How do I create a fictional world

Creating a world

Often as "Worldbuilding" denotes, represents inventing a fictional world forms the basis for many books, films and games. No matter how big and strange it gets: you should already have defined the cornerstones of your new world at the beginning of your writing process. That doesn't mean that the reader has to get to know them completely on the first page. The main thing is that you yourself know in which world your story takes place and which rules this world follows. Of course, not all points are important for all genres and stories, but you should know what your options are define your world.

The reader will most likely notice if you haven't put too much thought into it. This is of course more important in a longer epic than in a short story. In the following I will go through the most important pillars of the world building with you. You have probably already considered some or even all of these points. This often happens automatically while you are conceiving your story. It's best to write everything down so that you can refer to it at any time. Perhaps the following paragraphs can offer you some incentives to further develop your world.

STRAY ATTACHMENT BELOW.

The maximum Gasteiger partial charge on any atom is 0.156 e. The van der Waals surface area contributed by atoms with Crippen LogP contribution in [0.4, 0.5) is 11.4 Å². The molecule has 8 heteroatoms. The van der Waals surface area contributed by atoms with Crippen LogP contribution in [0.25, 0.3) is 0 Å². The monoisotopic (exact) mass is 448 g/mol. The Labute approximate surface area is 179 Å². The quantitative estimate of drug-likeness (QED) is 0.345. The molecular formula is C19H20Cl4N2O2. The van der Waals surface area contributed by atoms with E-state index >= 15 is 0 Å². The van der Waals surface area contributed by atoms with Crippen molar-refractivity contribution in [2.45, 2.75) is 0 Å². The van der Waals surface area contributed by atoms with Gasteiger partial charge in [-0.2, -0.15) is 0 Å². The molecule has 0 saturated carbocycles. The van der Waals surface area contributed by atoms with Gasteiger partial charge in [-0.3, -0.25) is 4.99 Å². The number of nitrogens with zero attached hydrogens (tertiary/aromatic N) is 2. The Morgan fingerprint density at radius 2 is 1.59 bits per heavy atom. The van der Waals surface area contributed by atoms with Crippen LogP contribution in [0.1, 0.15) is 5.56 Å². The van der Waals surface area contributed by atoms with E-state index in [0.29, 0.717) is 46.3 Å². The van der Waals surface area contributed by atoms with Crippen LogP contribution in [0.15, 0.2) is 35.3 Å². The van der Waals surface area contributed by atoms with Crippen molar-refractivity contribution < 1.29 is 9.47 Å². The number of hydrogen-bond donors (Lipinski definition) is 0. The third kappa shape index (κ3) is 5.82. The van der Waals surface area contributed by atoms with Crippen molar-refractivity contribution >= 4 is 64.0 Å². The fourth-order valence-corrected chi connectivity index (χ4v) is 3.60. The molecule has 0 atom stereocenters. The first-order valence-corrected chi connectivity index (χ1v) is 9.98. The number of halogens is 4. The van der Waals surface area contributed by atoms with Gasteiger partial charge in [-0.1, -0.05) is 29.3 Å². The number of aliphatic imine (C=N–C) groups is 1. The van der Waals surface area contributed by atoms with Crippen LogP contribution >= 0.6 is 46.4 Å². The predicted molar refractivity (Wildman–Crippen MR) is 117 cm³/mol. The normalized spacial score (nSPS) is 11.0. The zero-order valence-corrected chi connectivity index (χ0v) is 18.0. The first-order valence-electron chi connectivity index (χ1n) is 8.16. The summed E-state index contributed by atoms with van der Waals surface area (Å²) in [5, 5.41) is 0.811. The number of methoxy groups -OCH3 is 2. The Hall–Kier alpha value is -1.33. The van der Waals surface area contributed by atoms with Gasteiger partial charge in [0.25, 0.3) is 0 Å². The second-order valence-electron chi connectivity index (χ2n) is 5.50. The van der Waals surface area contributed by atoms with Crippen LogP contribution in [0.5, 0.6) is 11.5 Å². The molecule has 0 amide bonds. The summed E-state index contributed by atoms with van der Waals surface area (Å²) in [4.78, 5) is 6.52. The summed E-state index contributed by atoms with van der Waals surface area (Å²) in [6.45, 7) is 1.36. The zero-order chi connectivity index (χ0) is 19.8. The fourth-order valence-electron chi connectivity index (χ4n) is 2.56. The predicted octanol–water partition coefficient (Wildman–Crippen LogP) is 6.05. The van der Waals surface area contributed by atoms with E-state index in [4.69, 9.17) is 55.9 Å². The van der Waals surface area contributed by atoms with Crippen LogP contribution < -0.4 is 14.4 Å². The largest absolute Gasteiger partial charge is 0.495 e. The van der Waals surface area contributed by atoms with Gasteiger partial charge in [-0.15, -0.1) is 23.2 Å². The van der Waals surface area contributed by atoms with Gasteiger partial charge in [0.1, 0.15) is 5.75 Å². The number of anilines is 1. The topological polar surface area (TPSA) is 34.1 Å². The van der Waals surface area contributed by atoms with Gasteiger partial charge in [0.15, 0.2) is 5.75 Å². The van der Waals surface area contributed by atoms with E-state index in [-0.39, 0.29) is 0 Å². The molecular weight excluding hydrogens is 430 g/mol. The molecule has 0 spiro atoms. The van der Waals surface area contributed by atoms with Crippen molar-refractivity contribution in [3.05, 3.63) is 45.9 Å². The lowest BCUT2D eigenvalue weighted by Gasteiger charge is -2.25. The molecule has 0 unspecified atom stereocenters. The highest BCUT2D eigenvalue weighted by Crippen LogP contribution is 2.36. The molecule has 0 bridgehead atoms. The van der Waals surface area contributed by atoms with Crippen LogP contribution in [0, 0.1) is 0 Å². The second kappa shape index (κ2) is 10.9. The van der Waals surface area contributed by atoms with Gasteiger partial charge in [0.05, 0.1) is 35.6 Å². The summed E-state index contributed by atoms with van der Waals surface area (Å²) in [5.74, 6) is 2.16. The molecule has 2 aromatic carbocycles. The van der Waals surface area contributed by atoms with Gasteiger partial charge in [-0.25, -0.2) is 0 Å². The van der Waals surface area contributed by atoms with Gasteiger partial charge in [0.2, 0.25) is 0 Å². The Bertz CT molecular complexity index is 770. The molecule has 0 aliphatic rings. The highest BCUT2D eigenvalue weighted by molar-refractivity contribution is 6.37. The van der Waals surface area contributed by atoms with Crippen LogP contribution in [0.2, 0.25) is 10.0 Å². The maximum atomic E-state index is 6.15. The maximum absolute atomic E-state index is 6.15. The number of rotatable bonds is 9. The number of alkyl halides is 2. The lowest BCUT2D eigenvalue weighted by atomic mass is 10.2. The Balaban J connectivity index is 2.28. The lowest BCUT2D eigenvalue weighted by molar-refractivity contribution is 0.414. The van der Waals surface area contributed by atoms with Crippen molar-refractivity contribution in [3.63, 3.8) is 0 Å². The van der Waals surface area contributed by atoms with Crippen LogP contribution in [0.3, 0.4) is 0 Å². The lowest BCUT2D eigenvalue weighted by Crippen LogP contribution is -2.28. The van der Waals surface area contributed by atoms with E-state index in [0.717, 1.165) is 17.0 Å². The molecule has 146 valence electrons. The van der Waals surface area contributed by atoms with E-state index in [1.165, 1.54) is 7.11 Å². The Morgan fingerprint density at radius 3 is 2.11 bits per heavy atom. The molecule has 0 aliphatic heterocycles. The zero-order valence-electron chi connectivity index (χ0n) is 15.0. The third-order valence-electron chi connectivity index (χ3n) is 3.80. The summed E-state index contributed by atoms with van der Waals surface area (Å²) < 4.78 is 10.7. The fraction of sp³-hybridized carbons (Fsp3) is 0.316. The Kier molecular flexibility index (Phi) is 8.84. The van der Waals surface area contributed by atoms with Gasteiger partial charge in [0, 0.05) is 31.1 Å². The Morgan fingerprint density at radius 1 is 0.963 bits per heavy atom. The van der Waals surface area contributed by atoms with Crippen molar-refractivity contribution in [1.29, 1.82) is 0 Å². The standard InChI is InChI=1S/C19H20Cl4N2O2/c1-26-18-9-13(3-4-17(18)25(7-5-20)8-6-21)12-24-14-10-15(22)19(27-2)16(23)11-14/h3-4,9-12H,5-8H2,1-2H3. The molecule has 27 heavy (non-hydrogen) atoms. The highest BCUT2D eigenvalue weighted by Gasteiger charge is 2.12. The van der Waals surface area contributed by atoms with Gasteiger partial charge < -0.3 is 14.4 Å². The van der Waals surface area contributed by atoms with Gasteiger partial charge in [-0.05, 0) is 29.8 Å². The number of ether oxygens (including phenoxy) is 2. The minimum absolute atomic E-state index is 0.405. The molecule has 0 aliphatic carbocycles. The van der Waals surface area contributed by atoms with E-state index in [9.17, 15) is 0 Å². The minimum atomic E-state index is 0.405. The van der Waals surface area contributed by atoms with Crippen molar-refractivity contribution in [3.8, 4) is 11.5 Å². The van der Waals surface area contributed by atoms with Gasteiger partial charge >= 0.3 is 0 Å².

Which age is most similar?

It often helps if you look at the Human history oriented - no matter if your over Aliens, People or Orcs writes. The technology that is available to the majority of the population is more likely antique, medieval, modern or futuristic? Take inspiration from earlier eras or let your imagination run wild. It is only important that the reader knows what to expect in the world, what your characters take as normal and whether the spaceship behind the main character's house is something special.

You can of course always add new elements or mix eras, as long as the reader understands what to expect. You can of course break these expectations. You can read more about this in my post about exciting twists. Feel free to subscribe to my newsletter to stay up to date. But first let's continue with the map.